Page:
Woman travels to India alone for treatment of thalassemic baby

Woman travels to India alone for treatment of thalassemic baby

Woman travels to India alone for treatment of thalassemic baby

She travelled from one country to another alone for treatment of her three-month old daughter, a thalassemic patient, a decision for which her husband and in-laws abandoned her.

Mamata Yasmin, a housewife and resident of Bangladesh's capital Dhaka visited Kolkata alone with her daughter Aamira (name changed) when doctors recommended her a "better treatment" across the border.

"Aamira was only three-month old when she was detected to be thalassemic. Doctors told us that she can be treated but we should not be impatient," Yasmin told PTI.

"My husband and in-laws told me that there was no point in watering a dead plant and I must not press them for treating Aamira," the 30-year-old mother said.

Determined to cure her daughter, Mamata returned to her father's house who promised to help her financially.

"My father sold his land and other belongings and gave me a few lakh rupees for Aamira's treatment and I arrived here in India in 2012," Mamata said.

Alone in the city with nobody to help her, Mamata rented a room at Rajarhat and started taking Aamira, now a four-year-old, to a renowned medical facility where expenses hit the roof.

"Blood transfusions and iron chelations were becoming quite painful when I heard about the bone marrow treatment which can treat thalassemia completely. But that was expensive... Then I decided to give it a try at Apollo Gleneagles Hospital.

The doctors at the hospital decided to undertake bone marrow transplant, the only known cure for thalassemia, to address the situation.

"Aamira's eight-year-old elder brother was identified as a perfect HLA match and was prepared for the transplant," Haemato-Oncologist and specialist in bone marrow transplantation Dr Shilpa Bhartia said.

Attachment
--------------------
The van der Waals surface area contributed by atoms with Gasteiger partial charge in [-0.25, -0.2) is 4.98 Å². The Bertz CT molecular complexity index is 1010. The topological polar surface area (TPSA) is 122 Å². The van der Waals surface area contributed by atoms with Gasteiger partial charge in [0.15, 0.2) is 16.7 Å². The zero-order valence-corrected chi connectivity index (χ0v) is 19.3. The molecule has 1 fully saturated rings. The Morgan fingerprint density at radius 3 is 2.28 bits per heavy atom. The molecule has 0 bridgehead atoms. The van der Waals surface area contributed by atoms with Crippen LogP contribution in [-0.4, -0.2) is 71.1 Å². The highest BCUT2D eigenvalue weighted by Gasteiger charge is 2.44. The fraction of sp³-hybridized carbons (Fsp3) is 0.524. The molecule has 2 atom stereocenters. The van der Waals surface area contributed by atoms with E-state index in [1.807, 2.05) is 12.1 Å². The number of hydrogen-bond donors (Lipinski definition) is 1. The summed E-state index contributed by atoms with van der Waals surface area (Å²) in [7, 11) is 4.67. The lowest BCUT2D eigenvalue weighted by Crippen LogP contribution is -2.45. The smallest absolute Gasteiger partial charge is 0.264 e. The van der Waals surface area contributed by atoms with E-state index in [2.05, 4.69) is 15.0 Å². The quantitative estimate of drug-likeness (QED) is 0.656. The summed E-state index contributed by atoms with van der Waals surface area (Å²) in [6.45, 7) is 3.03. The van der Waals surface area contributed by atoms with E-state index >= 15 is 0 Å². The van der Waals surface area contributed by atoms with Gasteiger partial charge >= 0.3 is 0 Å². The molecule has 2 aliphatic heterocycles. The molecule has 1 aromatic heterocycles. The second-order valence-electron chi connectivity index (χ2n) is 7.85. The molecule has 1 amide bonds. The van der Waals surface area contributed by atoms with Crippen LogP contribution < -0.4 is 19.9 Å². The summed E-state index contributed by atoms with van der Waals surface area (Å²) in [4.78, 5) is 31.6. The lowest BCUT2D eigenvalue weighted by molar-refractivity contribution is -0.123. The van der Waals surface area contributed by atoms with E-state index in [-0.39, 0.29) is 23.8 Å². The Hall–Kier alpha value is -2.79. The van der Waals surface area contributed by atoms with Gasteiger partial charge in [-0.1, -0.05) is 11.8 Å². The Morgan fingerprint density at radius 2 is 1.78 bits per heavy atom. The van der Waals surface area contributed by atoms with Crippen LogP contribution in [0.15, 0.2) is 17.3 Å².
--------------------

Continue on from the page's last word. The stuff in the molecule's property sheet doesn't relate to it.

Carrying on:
The process started with Aamira receiving high dose of chemotherapy intended to clear her bone marrow and immune system and prepare her for accepting her brother's marrow.

"We started the process in November. Her brother's bone marrow was collected from the hipbone and transfused to Aamira in the BMT room. Then we waited as Aamira continued to run a very high risk of infections for the next two weeks till her brother's stem cells settled in her bone marrow space and started making new cells," Dr Bhartia said.

During these two weeks, Aamira was kept in a special isolation room with advanced air filters, and was given a specially prepared diet to prevent infections.

"In just over 10 days, there were signs of new healthy cells appearing in her blood, and there was no rejection or graft versus host disease. She was allowed to go home after three weeks, completely cured of her conditions.

"Six months down the line, Aamira remains well and transfusion-free, enjoying her childhood the way it should be," Dr Bhartia said terming the successful transplant as a "victory of the mother".

On chances of Aamira falling ill again, Dr Bhartia said, "chances are quite slim, five per cent. But I am quite hopeful that Aamira will be able to lead a normal life and grow up as a beautiful lady."

A seemingly elated Mamata said, "Now that I have won one of the toughest battles of my life curing my daughter, I will try my best to make her a great human being, strong enough to face life's challenge single-handedly."